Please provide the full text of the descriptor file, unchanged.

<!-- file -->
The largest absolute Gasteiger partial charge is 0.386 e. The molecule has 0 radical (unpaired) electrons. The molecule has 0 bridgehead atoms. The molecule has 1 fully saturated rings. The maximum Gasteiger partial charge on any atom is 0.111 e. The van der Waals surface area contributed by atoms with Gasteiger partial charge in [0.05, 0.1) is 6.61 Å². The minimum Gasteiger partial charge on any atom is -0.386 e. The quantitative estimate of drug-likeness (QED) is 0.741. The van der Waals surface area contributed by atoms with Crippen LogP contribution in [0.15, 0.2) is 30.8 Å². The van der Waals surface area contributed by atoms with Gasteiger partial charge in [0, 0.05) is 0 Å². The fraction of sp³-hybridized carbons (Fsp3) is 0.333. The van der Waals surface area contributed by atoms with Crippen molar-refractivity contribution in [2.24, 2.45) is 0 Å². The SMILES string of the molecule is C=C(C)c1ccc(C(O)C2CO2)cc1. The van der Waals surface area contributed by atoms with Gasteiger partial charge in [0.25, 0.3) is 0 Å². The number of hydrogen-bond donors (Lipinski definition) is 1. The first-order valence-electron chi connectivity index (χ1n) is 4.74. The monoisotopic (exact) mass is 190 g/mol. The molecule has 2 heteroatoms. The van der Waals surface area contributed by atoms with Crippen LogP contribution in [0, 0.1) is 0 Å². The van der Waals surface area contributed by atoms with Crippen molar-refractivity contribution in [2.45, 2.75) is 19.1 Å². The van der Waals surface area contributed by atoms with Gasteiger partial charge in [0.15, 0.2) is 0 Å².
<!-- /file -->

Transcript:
The largest absolute Gasteiger partial charge is 0.386 e. The molecule has 0 radical (unpaired) electrons. The molecule has 0 bridgehead atoms. The molecule has 1 fully saturated rings. The maximum Gasteiger partial charge on any atom is 0.111 e. The van der Waals surface area contributed by atoms with Gasteiger partial charge in [0.05, 0.1) is 6.61 Å². The minimum Gasteiger partial charge on any atom is -0.386 e. The quantitative estimate of drug-likeness (QED) is 0.741. The van der Waals surface area contributed by atoms with Crippen LogP contribution in [0.15, 0.2) is 30.8 Å². The van der Waals surface area contributed by atoms with Gasteiger partial charge in [0, 0.05) is 0 Å². The fraction of sp³-hybridized carbons (Fsp3) is 0.333. The van der Waals surface area contributed by atoms with Crippen molar-refractivity contribution in [2.24, 2.45) is 0 Å². The SMILES string of the molecule is C=C(C)c1ccc(C(O)C2CO2)cc1. The van der Waals surface area contributed by atoms with Gasteiger partial charge in [0.25, 0.3) is 0 Å². The number of hydrogen-bond donors (Lipinski definition) is 1. The first-order valence-electron chi connectivity index (χ1n) is 4.74. The monoisotopic (exact) mass is 190 g/mol. The molecule has 2 heteroatoms. The van der Waals surface area contributed by atoms with Crippen LogP contribution in [0, 0.1) is 0 Å². The van der Waals surface area contributed by atoms with Crippen molar-refractivity contribution in [2.45, 2.75) is 19.1 Å². The van der Waals surface area contributed by atoms with Gasteiger partial charge in [0.15, 0.2) is 0 Å².